This aquatint print illustrates different aspects of the process of brickmaking. Men, women and children are seen working together to make bricks. The print is taken from a publication titled ‘Microcosm’, which was first issued in parts and the images were intended to provide amateur artists with illustrations of figures, which could be copied into their own landscape paintings. In 1808, the plates were collected together and published as two volumes, accompanied by text written by C. Gray, which gave background information on the various acts of industry depicted.
In late 18th- and early 19th-century Britain bricks were made using heavy clay at locations close to large towns. Often an entire family, including the children and both parents, carried out the process. Gray’s text for ‘Microcosm’ describes the scenes of brick-making in Pyne’s images as follows:
‘A girl prepares a quantity about the size of the mould. A man, perhaps the father of the family, with a constant activity and exertion bending forward to mould it, and then puts it aside. It is now placed on a long barrow; and when a cargo of these wet bricks is made up, they are carried and placed in rows to dry. When dried, they are piled for burning.’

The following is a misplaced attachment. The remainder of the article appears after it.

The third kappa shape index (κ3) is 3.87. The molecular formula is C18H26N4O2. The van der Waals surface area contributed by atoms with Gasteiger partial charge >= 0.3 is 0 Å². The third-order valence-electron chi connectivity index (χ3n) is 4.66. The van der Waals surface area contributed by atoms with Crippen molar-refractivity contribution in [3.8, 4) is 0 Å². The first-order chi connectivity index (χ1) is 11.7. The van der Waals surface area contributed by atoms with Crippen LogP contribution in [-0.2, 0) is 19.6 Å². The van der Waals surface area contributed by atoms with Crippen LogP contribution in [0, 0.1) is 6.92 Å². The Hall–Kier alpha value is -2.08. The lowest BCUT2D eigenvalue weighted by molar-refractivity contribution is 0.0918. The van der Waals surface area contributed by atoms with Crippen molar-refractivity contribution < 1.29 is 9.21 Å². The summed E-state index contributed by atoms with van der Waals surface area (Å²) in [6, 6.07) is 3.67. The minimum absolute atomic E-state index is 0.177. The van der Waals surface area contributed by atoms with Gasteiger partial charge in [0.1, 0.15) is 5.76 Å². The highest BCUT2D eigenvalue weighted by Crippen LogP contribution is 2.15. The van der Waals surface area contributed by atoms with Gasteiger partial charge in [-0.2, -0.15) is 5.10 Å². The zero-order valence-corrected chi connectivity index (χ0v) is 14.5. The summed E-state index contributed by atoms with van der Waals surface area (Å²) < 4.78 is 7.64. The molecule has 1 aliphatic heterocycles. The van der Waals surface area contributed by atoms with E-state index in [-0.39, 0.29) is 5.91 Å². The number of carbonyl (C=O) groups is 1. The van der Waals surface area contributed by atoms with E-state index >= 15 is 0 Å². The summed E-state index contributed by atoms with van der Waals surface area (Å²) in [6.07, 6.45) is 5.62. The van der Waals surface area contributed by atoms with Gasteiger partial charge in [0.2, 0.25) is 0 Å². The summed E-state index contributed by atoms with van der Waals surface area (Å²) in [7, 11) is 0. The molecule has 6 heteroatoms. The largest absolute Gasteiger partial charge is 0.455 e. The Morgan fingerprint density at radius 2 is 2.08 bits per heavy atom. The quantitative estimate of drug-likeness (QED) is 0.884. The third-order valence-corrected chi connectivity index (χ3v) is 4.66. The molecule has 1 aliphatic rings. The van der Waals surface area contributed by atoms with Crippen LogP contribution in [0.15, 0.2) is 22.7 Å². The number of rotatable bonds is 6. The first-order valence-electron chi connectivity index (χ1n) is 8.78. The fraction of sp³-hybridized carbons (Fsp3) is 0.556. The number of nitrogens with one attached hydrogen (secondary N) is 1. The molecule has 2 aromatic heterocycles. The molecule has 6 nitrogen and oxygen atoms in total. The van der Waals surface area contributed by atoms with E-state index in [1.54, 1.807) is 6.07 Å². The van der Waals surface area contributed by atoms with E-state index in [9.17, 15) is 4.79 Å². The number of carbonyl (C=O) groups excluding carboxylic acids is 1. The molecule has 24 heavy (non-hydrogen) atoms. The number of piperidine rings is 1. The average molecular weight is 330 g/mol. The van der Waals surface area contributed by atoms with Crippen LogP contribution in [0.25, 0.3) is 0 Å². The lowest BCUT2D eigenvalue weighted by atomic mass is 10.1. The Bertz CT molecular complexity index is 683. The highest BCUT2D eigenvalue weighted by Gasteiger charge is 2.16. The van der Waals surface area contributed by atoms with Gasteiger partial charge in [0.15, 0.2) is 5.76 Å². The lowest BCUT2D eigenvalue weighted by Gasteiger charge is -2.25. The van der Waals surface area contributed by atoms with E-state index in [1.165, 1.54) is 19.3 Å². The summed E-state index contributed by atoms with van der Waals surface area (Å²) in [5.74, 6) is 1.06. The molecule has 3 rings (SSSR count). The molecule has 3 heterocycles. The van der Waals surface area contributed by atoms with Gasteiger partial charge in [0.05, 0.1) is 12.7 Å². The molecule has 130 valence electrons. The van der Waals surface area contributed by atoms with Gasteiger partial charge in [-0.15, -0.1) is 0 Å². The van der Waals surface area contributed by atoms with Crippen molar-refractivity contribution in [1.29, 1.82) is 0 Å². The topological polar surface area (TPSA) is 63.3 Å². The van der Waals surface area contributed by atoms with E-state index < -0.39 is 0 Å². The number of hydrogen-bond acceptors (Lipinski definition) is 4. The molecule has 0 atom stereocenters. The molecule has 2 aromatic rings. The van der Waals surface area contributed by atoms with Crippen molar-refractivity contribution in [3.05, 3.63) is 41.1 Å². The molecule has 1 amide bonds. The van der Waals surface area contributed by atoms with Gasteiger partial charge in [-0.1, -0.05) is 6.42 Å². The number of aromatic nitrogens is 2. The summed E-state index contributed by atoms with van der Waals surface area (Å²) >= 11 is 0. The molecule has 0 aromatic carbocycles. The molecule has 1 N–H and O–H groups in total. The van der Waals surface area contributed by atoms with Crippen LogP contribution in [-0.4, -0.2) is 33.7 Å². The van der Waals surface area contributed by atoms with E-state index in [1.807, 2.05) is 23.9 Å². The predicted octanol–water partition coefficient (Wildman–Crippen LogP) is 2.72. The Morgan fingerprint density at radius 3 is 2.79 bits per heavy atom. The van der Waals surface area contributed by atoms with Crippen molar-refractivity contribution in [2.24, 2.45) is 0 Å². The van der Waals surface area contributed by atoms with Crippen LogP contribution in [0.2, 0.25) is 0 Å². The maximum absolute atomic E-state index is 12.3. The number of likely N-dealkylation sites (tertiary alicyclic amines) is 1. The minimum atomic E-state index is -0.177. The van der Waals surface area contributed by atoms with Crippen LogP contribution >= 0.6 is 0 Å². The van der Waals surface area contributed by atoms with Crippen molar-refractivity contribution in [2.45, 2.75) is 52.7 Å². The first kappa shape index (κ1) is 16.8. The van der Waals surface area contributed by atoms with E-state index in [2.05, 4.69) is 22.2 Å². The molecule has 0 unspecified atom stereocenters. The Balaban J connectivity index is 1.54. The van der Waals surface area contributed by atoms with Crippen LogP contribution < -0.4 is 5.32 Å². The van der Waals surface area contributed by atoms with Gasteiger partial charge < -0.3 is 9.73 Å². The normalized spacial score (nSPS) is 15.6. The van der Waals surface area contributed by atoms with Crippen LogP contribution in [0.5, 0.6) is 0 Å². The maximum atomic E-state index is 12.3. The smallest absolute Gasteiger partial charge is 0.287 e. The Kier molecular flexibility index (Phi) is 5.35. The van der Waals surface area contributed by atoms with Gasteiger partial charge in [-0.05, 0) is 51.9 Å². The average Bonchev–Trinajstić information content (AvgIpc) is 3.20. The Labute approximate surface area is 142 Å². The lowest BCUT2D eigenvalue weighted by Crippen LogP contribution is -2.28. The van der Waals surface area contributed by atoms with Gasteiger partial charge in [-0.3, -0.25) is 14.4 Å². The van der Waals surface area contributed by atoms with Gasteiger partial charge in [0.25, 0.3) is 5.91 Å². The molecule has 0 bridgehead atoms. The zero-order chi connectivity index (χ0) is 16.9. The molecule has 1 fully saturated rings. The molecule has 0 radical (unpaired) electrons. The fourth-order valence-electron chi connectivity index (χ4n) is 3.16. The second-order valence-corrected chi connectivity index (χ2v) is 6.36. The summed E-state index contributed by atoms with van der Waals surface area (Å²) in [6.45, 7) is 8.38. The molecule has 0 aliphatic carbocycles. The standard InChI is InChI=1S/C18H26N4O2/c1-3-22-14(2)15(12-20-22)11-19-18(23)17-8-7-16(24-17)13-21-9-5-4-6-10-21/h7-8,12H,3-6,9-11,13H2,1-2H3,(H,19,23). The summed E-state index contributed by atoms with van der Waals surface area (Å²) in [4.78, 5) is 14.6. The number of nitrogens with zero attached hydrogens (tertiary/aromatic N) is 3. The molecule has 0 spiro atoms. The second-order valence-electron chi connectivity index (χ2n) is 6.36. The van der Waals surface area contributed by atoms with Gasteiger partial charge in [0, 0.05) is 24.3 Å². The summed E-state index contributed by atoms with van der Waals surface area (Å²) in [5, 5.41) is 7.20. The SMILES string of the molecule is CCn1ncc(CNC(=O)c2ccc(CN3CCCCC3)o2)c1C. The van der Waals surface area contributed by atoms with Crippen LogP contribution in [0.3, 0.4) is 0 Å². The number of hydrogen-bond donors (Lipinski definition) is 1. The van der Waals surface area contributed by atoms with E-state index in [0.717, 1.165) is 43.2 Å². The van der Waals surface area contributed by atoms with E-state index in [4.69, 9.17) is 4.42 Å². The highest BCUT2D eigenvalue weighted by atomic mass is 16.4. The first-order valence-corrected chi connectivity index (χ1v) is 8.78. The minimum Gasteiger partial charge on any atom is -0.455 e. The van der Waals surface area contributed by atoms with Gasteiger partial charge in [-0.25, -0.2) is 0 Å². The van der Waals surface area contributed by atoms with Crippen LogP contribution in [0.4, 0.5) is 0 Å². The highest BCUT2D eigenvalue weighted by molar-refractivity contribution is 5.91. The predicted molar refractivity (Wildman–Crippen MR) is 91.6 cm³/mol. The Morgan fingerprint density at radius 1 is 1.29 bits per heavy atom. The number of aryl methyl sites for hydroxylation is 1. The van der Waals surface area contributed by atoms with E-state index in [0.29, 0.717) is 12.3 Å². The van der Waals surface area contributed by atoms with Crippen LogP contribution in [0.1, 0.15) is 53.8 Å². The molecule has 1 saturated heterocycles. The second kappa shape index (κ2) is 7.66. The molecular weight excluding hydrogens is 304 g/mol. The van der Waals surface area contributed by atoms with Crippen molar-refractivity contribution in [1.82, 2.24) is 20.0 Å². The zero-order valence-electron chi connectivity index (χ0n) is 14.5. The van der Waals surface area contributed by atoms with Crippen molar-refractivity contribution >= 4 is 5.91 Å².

William Henry Pyne was born in London; the son of a leather dresser. He studied at the drawing school of Henry Pars, before being apprenticed to engraver William Sharp at 14. He exhibited at the Royal Academy from 1790. In 1804 he was involved in founding the Society of Painters in Watercolours but resigned five years later in protest to its exclusivity. In his late 20s he began to collaborate with publisher Rudolph Ackermann on books from which amateur artists could copy. He also wrote text for Ackermann’s ‘Microcosm of London’. Writing became his principle source of income and he worked as an art critic and penned a novel. In 1828 he was confined to the King’s Bench Prison for debts, returning there in 1835. He died of a stroke, aged 73.
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